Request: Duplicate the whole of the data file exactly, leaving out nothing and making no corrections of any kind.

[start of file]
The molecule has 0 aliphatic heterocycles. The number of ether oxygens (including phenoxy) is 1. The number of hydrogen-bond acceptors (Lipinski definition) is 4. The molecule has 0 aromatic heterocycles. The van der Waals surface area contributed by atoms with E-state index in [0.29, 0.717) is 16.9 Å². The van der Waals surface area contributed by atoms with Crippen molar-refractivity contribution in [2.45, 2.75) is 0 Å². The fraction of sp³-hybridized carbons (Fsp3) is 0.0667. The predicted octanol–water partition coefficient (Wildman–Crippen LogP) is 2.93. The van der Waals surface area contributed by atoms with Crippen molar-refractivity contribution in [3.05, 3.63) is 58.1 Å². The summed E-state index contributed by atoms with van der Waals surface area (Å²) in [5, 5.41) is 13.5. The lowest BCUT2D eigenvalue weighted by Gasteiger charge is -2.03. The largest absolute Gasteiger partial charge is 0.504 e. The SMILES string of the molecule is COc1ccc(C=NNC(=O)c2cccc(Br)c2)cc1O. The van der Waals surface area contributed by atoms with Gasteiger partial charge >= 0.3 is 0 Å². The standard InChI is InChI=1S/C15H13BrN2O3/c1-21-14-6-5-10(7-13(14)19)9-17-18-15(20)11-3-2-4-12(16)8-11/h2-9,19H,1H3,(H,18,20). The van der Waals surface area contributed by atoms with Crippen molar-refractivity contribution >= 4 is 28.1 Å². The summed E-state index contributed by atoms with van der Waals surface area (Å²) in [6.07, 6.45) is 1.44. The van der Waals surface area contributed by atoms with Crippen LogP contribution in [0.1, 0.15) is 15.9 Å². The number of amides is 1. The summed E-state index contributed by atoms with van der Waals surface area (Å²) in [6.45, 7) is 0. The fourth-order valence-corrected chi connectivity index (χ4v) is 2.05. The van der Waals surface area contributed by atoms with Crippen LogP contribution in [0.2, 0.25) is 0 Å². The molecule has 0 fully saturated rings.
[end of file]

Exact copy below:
The molecule has 0 aliphatic heterocycles. The number of ether oxygens (including phenoxy) is 1. The number of hydrogen-bond acceptors (Lipinski definition) is 4. The molecule has 0 aromatic heterocycles. The van der Waals surface area contributed by atoms with E-state index in [0.29, 0.717) is 16.9 Å². The van der Waals surface area contributed by atoms with Crippen molar-refractivity contribution in [2.45, 2.75) is 0 Å². The fraction of sp³-hybridized carbons (Fsp3) is 0.0667. The predicted octanol–water partition coefficient (Wildman–Crippen LogP) is 2.93. The van der Waals surface area contributed by atoms with Crippen molar-refractivity contribution in [3.05, 3.63) is 58.1 Å². The summed E-state index contributed by atoms with van der Waals surface area (Å²) in [5, 5.41) is 13.5. The lowest BCUT2D eigenvalue weighted by Gasteiger charge is -2.03. The largest absolute Gasteiger partial charge is 0.504 e. The SMILES string of the molecule is COc1ccc(C=NNC(=O)c2cccc(Br)c2)cc1O. The van der Waals surface area contributed by atoms with Gasteiger partial charge >= 0.3 is 0 Å². The standard InChI is InChI=1S/C15H13BrN2O3/c1-21-14-6-5-10(7-13(14)19)9-17-18-15(20)11-3-2-4-12(16)8-11/h2-9,19H,1H3,(H,18,20). The van der Waals surface area contributed by atoms with Crippen molar-refractivity contribution >= 4 is 28.1 Å². The summed E-state index contributed by atoms with van der Waals surface area (Å²) in [6.07, 6.45) is 1.44. The van der Waals surface area contributed by atoms with Crippen LogP contribution in [0.1, 0.15) is 15.9 Å². The number of amides is 1. The summed E-state index contributed by atoms with van der Waals surface area (Å²) in [6.45, 7) is 0. The fourth-order valence-corrected chi connectivity index (χ4v) is 2.05. The van der Waals surface area contributed by atoms with Crippen LogP contribution in [0.2, 0.25) is 0 Å². The molecule has 0 fully saturated rings.